**Methodologies for Evaluating and Designing Systems
I was never really satisfied with our methodology created after phase I. I was particularly dissatisfied with our procedures for describing business processes and for identifying where records are created, and with our definition of the level at which the analysis of the system occurs, i.e., at the record level, file level, class level, system level.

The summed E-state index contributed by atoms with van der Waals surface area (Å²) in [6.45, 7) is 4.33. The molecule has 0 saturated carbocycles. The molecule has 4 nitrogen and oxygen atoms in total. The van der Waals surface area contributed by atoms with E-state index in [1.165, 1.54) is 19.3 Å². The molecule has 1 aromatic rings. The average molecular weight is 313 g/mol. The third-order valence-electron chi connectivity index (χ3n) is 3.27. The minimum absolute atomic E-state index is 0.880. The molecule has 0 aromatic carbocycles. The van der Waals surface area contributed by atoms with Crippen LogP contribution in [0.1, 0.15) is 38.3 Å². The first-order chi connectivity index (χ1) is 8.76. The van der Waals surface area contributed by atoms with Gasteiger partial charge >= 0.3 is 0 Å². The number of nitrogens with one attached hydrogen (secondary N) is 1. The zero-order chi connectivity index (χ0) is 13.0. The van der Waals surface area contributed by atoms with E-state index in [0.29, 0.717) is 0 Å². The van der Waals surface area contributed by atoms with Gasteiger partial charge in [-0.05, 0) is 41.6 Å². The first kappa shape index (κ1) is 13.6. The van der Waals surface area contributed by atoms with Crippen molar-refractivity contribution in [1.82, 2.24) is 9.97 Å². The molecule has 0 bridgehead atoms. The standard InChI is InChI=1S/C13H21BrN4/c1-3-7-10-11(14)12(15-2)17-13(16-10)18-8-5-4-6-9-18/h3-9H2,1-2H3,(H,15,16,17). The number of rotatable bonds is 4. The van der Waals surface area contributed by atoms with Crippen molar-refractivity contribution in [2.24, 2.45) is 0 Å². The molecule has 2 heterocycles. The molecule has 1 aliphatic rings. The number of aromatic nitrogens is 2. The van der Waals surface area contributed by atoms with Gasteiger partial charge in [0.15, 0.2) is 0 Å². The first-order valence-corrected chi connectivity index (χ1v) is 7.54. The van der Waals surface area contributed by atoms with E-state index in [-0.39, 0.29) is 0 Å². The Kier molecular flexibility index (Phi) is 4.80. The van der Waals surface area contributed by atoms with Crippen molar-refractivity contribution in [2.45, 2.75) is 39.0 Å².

Throughout phase II, we methodically reexamined our model for analyzing business processes. Consequently, the Archives staff revised the set of activities undertaken in the methodology, modified the vocabulary used, and redefined the products created. During phase II we also re-examined the level at which the review and analysis of information systems would occur. We recognized that if every record or item had to be reviewed at the record or item level to determine if the requirements and specifications were met, the strategy would simply not work. Just as with paper records, we realized that we had to find a way to manage electronic records at the aggregate level. In phase II, we focused on this issue, and I believe we have resolved the problem to some degree, at least theoretically. Emphasizing the necessity of incorporating classification schemes into the system helped immensely in addressing the problem. With a robust classification system in place, we could then begin to manage records as groups – as files or classes of files. The next problem we will need to resolve is determining how this will work in practice, i.e., decide based on experience which functional requirements and metadata specifications require analysis at the record level, and which can be applied at the level of a file or a class of files. We still have not totally resolved this issue, largely because we have not had enough field tests of the methodology to determine what clearly works and does not work. Theoretically, however, I am comfortable with our present approach.